September 10, 2009

Escape from Suburbia (2007)

IN HIS 2004 DOCUMENTARY The End of Suburbia, director Gregory Greene examined the connection between the impending shortage of cheap oil and the end of the American dream (i.e., mass consumption in suburbia).

With his follow-up, Escape from Suburbia, Greene takes a harder look at the cost (literally and figuratively) of the problem surrounding “peak oil” – the point when half the oil that’s usable in the world has been, well, used.


According to experts in Escape, prices will skyrocket after peak oil due to limited supply, essentially putting an end to the idea of cheap oil. Scary stat: The experts believe the era of peak oil to be between 2005 and 2015. (In other words, we’re in it right now.)

Amidst the slew of these doom-and-gloom talking heads (politicians, authors, industry experts, government agents) declaring peak oil’s aftershocks as inevitable, Greene also follows several people trying to make their future less reliant on their current lifestyle of consumption:
Carol & Jan, “eco pioneers” moving from Oregon to Canada to live in a more positive environment. (“Running toward the light rather than running away from the darkness,” says Jan.)
Tom & Phil, a gay couple who have decided to leave New York City because living there doesn’t seem sustainable.
Kate, a single mom and avid part of the green movement, living in Toronto with her teenage son and making speaking engagements for her cause.

Green also intersperses Escape with retro newsreels and animated vignettes showing how earlier generations were promised a world of unlimited resources. We also get a glimpse of news segments from the ‘70s on that decade’s energy crisis, showing us that we basically learned nothing from what happened 30 years ago.


Escape from Suburbia can be hard to watch for two main reasons:
1. It’s scary as hell to think of the ramifications of an energy crisis that we’ve chosen to ignore – and which will most definitely happen soon.
2. The solutions proposed by those in the film – be they global solutions or backyard activism – seem like they’ll take much more support, participation, and legislation to make them effective.

Not only does Escape tell us that our future needs more involvement from everybody, it also needs a lot less resistance from corporations. Jan ruefully admits that no amount of campaign reform can match the power of these behemoths, while an expert speaking with him puts it best: “For every solution that’s out there, there’s a company trying to sabotage it.”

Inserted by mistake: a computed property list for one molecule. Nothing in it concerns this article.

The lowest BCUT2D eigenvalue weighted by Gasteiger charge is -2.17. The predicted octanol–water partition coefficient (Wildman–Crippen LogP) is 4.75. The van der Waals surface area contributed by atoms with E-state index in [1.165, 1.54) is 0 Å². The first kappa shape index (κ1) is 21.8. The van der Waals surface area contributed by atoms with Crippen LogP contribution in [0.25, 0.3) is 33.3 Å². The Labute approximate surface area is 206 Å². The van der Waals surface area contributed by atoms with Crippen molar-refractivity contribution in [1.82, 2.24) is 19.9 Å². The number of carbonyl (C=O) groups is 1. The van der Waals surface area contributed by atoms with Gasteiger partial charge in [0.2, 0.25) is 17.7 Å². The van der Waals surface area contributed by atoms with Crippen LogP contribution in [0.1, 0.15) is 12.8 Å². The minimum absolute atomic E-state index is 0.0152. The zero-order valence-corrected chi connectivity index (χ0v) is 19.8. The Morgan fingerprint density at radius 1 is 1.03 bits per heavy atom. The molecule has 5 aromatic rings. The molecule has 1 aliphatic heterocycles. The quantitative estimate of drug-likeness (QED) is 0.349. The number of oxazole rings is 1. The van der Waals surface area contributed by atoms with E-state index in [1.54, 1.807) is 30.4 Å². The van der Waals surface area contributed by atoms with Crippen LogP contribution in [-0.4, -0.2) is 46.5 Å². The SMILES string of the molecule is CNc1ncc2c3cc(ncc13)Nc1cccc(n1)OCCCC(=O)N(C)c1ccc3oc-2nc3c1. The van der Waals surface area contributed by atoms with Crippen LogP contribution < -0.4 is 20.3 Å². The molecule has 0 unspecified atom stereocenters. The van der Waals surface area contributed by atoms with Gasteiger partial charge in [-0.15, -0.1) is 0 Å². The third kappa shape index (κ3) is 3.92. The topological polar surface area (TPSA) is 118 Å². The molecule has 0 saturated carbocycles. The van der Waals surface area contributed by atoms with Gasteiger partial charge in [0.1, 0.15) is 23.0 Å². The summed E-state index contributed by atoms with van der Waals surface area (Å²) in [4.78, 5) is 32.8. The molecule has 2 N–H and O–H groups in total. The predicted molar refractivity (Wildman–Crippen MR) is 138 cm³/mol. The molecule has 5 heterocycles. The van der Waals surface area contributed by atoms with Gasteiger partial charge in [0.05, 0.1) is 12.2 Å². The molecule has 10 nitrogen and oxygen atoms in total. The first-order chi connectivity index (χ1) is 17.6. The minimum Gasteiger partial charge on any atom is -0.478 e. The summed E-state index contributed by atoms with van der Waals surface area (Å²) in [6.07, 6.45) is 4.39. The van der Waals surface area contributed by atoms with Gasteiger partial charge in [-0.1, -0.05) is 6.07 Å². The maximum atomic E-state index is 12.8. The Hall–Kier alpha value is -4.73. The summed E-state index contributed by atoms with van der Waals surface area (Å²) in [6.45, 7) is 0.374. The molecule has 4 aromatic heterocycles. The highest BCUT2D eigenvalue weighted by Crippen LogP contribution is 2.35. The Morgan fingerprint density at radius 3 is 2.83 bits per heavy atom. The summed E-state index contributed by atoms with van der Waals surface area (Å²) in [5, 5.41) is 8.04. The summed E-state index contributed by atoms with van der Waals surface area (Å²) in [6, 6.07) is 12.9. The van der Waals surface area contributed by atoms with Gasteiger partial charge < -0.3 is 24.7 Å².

Greene uses a large portion of Escape covering the possible solution of localizing economies, community farms in particular. (The segment about a 14-acre community farm in South Central LA is amazing…and ultimately heartbreaking.)

The second half of Escape from Suburbia is filled with stories and interviews of people who have done as the title suggests – left the suburbs and cities to literally live off the land through community farms and eco-villages.

A couple nits:
• At times, watching Escape from Suburbia does seem a bit like homework. There are countless opinions and hypothetical solutions offered, and so many experts are interviewed that when one of them is reintroduced later in the film, you need a minute to remember his name or credentials, let alone his stance on the peak oil problem.
• My attention began to wane near the end, having been inundated with professional opinions and personal stories surrounding the peak oil problem. With some deft editing, all the key elements of Escape could have been told concisely in about two-thirds of its 95-minute running time.

Whether you believe none, some, most, or all of it, Escape from Suburbia is a thought-provoking film about a problem most of America has disregarded. The movie’s opening quote, from the Sufi mystic Rumi, may symbolize our current situation best:

“Sit, be still, and listen…for you are drunk and we are at the edge of the roof.”


Will your kids want to watch it?
While there’s nothing offensive in Escape from Suburbia, I doubt children would have the capacity to understand it all, nor the patience to sit through it. However, it might be a good wake-up call for teenagers to see the world they will most likely inherit as adults – perhaps giving them incentive to make a better place for their and future generations.

Will your FilmMother like it?
While Escape from Suburbia isn’t exactly a movie to save for a date/movie night at home, it is something you should urge her to watch. It’ll definitely make for an engaging conversation after you’ve both seen it.


Escape from Suburbia
• Director: Gregory Greene
• Screenwriter: Gregory Greene
• MPAA Rating: N/A

Rent Escape from Suburbia from Netflix >>

1 comment:

Retro Hound said...

Where's that hole in the sand? You yanked my head right out of it.


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